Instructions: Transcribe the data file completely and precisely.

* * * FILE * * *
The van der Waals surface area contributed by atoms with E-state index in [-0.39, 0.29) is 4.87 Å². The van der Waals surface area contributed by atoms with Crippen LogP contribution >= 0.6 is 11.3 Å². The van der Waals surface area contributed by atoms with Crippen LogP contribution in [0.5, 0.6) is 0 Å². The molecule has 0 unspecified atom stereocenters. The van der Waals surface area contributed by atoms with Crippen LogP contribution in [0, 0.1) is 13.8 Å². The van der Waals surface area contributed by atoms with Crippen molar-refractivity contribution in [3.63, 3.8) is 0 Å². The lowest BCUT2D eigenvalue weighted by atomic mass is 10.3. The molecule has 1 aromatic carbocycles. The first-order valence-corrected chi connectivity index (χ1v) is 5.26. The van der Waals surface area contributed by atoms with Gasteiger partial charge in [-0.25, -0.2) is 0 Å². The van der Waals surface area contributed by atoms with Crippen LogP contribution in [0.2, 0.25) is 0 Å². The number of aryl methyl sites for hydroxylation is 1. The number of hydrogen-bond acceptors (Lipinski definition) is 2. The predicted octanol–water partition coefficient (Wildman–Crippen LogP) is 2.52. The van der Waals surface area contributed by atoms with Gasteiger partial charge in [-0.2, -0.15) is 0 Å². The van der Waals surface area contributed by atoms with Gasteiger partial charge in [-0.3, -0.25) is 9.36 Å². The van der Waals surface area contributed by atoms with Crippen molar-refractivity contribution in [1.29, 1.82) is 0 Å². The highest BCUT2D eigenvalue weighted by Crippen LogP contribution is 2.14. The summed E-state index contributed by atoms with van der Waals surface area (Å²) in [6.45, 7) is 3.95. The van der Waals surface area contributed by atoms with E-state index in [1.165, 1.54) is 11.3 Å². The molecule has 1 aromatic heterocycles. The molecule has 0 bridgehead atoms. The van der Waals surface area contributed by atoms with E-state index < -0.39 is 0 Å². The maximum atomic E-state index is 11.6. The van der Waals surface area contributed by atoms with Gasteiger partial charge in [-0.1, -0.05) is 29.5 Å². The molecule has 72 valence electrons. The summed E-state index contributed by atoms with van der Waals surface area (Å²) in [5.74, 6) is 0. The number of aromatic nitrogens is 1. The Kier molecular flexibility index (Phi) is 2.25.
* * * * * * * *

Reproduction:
The van der Waals surface area contributed by atoms with E-state index in [-0.39, 0.29) is 4.87 Å². The van der Waals surface area contributed by atoms with Crippen LogP contribution >= 0.6 is 11.3 Å². The van der Waals surface area contributed by atoms with Crippen LogP contribution in [0.5, 0.6) is 0 Å². The molecule has 0 unspecified atom stereocenters. The van der Waals surface area contributed by atoms with Crippen LogP contribution in [0, 0.1) is 13.8 Å². The van der Waals surface area contributed by atoms with Crippen molar-refractivity contribution in [3.63, 3.8) is 0 Å². The lowest BCUT2D eigenvalue weighted by atomic mass is 10.3. The molecule has 1 aromatic carbocycles. The first-order valence-corrected chi connectivity index (χ1v) is 5.26. The van der Waals surface area contributed by atoms with Gasteiger partial charge in [-0.25, -0.2) is 0 Å². The van der Waals surface area contributed by atoms with Crippen LogP contribution in [0.2, 0.25) is 0 Å². The number of aryl methyl sites for hydroxylation is 1. The number of hydrogen-bond acceptors (Lipinski definition) is 2. The predicted octanol–water partition coefficient (Wildman–Crippen LogP) is 2.52. The van der Waals surface area contributed by atoms with Gasteiger partial charge in [-0.2, -0.15) is 0 Å². The van der Waals surface area contributed by atoms with Gasteiger partial charge in [-0.3, -0.25) is 9.36 Å². The van der Waals surface area contributed by atoms with Crippen molar-refractivity contribution in [1.29, 1.82) is 0 Å². The highest BCUT2D eigenvalue weighted by Crippen LogP contribution is 2.14. The summed E-state index contributed by atoms with van der Waals surface area (Å²) in [6.45, 7) is 3.95. The van der Waals surface area contributed by atoms with E-state index in [1.165, 1.54) is 11.3 Å². The molecule has 1 aromatic heterocycles. The molecule has 0 bridgehead atoms. The van der Waals surface area contributed by atoms with E-state index < -0.39 is 0 Å². The maximum atomic E-state index is 11.6. The van der Waals surface area contributed by atoms with Gasteiger partial charge in [-0.1, -0.05) is 29.5 Å². The molecule has 72 valence electrons. The summed E-state index contributed by atoms with van der Waals surface area (Å²) in [5.74, 6) is 0. The number of aromatic nitrogens is 1. The Kier molecular flexibility index (Phi) is 2.25.